Blog Post

On the New Primary Curriculum

John Boyle

Our 1999 Curriculum is now one of the oldest in Europe. I welcome the fact that the revisions will be introduced over a long period with the curriculum not expected to be fully implemented in senior classes until 2020.

But I also have quite a number of concerns about the new language curriculum – not least of which are:

(i) the prevalence of super-sized classes in many schools.

(ii) The additional workload expected at a time when school middle management teams are decimated.

(iii) The failure of the Dept. of Education and Skills to provide a second day of whole-school inservice training during the current school year.

(iv) The absence of a comprehensive programme to support the teaching of Gaeilge.

(v) The potential for work related to the tracking of ability groups and the assessment of individual pupils to become overbearing.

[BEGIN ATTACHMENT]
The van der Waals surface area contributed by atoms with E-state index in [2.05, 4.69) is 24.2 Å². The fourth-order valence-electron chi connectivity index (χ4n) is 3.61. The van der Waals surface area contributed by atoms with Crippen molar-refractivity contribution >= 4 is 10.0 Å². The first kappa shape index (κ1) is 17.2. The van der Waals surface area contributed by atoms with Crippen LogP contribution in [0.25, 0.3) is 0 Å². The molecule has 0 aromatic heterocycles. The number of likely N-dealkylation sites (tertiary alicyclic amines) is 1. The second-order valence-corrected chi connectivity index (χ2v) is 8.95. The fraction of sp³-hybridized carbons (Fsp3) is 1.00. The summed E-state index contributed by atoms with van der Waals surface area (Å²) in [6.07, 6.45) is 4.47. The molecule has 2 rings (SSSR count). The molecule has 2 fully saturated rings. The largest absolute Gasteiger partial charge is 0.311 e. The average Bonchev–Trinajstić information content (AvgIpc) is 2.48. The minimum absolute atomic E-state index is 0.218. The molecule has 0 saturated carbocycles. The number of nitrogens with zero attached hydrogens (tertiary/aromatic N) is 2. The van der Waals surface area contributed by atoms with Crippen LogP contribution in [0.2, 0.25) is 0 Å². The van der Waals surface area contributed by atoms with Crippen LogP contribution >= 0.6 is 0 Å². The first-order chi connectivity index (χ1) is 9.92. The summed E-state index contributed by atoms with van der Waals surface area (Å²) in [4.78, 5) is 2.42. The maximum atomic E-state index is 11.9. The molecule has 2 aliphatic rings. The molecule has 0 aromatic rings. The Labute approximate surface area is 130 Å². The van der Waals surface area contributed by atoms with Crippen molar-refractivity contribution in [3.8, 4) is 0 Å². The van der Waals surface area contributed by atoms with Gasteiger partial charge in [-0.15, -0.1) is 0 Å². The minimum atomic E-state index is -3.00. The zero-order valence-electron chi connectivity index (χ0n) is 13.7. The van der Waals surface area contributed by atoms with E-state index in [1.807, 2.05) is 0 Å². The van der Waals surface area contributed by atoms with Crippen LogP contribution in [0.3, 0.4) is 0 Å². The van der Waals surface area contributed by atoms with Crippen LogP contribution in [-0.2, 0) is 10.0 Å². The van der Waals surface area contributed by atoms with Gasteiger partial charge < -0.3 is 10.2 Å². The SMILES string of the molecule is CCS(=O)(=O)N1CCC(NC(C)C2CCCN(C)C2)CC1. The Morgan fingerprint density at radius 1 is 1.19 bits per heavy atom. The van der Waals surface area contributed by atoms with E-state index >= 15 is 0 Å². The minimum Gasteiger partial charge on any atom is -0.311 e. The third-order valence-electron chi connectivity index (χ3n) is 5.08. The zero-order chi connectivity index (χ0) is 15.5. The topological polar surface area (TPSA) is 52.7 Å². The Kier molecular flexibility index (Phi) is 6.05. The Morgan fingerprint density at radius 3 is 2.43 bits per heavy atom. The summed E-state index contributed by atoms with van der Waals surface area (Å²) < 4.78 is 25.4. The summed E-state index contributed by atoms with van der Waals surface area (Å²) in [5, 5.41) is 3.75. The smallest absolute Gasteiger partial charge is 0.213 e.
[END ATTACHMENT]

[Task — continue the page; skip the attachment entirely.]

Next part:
If elected, I will regularly visit schools in order to discuss among other things with members, how the roll-out of the new language curriculum is succeeding and I will advocate for teachers regarding workload on a daily basis. I will also demand that a full review of the workload impact of the revised language curriculum to be completed by June 2018.

Gregor Kerr

The revised Curriculum seems to offer few enough new ideas, but certainly increases paperwork demands on teachers. I am concerned that individual pupil tracking appears to be at the core of this Curriculum (much like what is current in the UK). I know the DES inspectorate currently deny that they will be looking for individual tracking – but how it will be ‘rolled out’ in 5-10 years time should worry us.

Many colleagues who have previously worked in the UK system fear that it repeats some of the worst paperwork mountains inherent in it. Again it is something that needs a vigilant union and serious monitoring.

As with all new initiatives, why are we co-operating with any change while pay inequality and pay cuts remain in place?

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